Following incursions of Saracens and the razing of the old town of Glandèves, which became a bishopric no later than the sixth century, the more defensible site of medieval Entrevaux was founded in the 11th century on the rocky spur in an angle of the river; the oldest recorded name is Interrivos and dates from 1040. Between 1481 and 1487, Provence became a part of France.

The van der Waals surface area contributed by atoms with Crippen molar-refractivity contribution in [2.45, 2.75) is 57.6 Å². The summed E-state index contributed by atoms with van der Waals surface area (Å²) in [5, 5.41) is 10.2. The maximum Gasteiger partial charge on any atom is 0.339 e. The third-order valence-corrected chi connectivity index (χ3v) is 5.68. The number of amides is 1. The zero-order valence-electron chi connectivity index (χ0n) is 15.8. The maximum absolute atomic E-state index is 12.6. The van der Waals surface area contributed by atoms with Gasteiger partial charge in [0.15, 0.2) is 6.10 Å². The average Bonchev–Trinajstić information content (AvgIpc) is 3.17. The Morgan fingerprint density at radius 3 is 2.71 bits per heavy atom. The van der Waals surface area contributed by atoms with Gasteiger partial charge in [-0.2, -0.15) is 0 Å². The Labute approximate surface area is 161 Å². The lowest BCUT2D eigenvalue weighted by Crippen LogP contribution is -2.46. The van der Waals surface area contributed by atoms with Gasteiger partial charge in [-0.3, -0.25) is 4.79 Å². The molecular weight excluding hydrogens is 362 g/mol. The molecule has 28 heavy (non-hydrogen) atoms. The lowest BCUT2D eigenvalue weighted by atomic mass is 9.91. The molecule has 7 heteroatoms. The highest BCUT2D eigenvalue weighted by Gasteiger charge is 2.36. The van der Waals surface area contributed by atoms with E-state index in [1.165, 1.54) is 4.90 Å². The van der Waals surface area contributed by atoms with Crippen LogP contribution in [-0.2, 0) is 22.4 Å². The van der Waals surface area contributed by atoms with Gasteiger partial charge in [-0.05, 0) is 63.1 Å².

In 1536, Entrevaux fell to the troops of Charles V, Holy Roman Emperor, betrayed by its lord Jacques Glandeves; half the population was massacred (coll.). The remaining population staged an uprising, cutting the throat of the governor, and offered the town to the French Dauphin, King François I. In recognition of this, Entrevaux was given the Municipal charter (city law model) of Avignon and declared a royal town of France, with its inhabitants exempt from taxation.